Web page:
Three Top Ten R&B albums into her career, Chrisette Michele moves from Def Jam to Motown for Better, an album inspired by personal development. Recovery from both a breakup and a negative self-image informs much of the material, from the booming optimism of the opening "Be in Love" ("I wanna love again, try one more time") to the closing "Can the Cool Be Loved?" (I'm on display, no defense/Sayin' what I say, no offense"). Instead of working strictly with Chuck Harmony, as she did on 2010's Let Freedom Reign, she collaborates with several producers. Harmony handles the title track, which sounds like it had Deniece Williams in mind until Chrisette's voice slides into an empowered wail. Pop & Oak contribute the O'Jays-sampling "A Couple of Forevers," one of the pair's better twinkling-ballad backdrops, and allow Chrisette's lead and background lines to dominate. "Let Me Win," made with Carvin & Ivan, recalls the singer's debut with its surprisingly fresh-sounding combination of a well-known breakbeat -- courtesy of the Soul Searchers -- and lively piano. Better overflows with positivity and Chrisette's natural dynamism. The emotional reach within her whisper mode alone is greater than most can express with their full range. Another development is that she is a little less inhibited. Although she remains miles away from Kelly Rowland territory, she's seductive even when she's forthright about "throwing you shade," as on the slinking Wizzy Wow production "Charades" -- easily one of her best songs, laced with inimitable hushed phrasing. The deluxe 20-track edition is necessary for two cool and mellow collaborations with Musiq (Soulchild), as well as a hot, thermostat-shattering Wizzy Wow track.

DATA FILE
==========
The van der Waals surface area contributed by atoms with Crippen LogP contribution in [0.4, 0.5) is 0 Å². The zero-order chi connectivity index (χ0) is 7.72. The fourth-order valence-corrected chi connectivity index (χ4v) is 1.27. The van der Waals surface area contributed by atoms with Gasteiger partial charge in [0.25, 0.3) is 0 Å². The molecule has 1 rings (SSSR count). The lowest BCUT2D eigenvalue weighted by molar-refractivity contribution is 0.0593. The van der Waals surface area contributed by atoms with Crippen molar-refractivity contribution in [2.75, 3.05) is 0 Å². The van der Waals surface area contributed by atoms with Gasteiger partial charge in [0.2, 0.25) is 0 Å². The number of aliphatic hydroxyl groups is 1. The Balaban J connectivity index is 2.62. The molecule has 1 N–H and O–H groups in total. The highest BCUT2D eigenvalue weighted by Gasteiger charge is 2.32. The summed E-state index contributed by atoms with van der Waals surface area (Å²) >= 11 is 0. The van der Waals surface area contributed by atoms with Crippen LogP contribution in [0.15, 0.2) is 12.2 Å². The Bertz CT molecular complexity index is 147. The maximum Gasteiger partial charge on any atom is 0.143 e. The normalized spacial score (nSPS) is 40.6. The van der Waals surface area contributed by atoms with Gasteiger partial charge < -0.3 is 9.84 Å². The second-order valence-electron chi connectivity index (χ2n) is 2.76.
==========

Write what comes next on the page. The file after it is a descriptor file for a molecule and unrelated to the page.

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AllMusic Review by Andy Kellman